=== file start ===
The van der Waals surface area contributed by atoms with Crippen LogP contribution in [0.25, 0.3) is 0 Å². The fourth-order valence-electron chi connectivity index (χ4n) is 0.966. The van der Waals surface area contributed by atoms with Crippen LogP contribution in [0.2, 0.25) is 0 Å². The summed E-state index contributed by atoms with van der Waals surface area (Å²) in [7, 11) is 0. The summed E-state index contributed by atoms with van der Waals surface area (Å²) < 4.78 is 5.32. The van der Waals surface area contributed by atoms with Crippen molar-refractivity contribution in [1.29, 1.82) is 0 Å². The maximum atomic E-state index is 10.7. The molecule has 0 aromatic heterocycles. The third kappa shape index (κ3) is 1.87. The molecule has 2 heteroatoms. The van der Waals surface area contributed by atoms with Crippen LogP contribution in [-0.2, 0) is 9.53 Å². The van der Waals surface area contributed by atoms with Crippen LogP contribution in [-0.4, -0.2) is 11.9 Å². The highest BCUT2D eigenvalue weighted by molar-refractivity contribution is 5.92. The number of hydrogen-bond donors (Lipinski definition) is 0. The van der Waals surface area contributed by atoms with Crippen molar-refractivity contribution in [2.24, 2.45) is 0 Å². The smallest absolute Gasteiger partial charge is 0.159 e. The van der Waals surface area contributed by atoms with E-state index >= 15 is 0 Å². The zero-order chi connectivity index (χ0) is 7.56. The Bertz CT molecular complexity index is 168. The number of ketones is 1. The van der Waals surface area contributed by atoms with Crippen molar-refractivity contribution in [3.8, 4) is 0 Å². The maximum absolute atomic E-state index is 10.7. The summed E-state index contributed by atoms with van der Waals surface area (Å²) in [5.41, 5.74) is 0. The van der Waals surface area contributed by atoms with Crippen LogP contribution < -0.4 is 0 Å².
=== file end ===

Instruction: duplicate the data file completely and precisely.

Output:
The van der Waals surface area contributed by atoms with Crippen LogP contribution in [0.25, 0.3) is 0 Å². The fourth-order valence-electron chi connectivity index (χ4n) is 0.966. The van der Waals surface area contributed by atoms with Crippen LogP contribution in [0.2, 0.25) is 0 Å². The summed E-state index contributed by atoms with van der Waals surface area (Å²) in [7, 11) is 0. The summed E-state index contributed by atoms with van der Waals surface area (Å²) < 4.78 is 5.32. The van der Waals surface area contributed by atoms with Crippen molar-refractivity contribution in [1.29, 1.82) is 0 Å². The maximum atomic E-state index is 10.7. The molecule has 0 aromatic heterocycles. The third kappa shape index (κ3) is 1.87. The molecule has 2 heteroatoms. The van der Waals surface area contributed by atoms with Crippen LogP contribution in [-0.2, 0) is 9.53 Å². The van der Waals surface area contributed by atoms with Crippen LogP contribution in [-0.4, -0.2) is 11.9 Å². The highest BCUT2D eigenvalue weighted by molar-refractivity contribution is 5.92. The number of hydrogen-bond donors (Lipinski definition) is 0. The van der Waals surface area contributed by atoms with Crippen molar-refractivity contribution in [2.24, 2.45) is 0 Å². The smallest absolute Gasteiger partial charge is 0.159 e. The van der Waals surface area contributed by atoms with E-state index >= 15 is 0 Å². The zero-order chi connectivity index (χ0) is 7.56. The Bertz CT molecular complexity index is 168. The number of ketones is 1. The van der Waals surface area contributed by atoms with Crippen molar-refractivity contribution in [3.8, 4) is 0 Å². The maximum absolute atomic E-state index is 10.7. The summed E-state index contributed by atoms with van der Waals surface area (Å²) in [5.41, 5.74) is 0. The van der Waals surface area contributed by atoms with Crippen LogP contribution < -0.4 is 0 Å².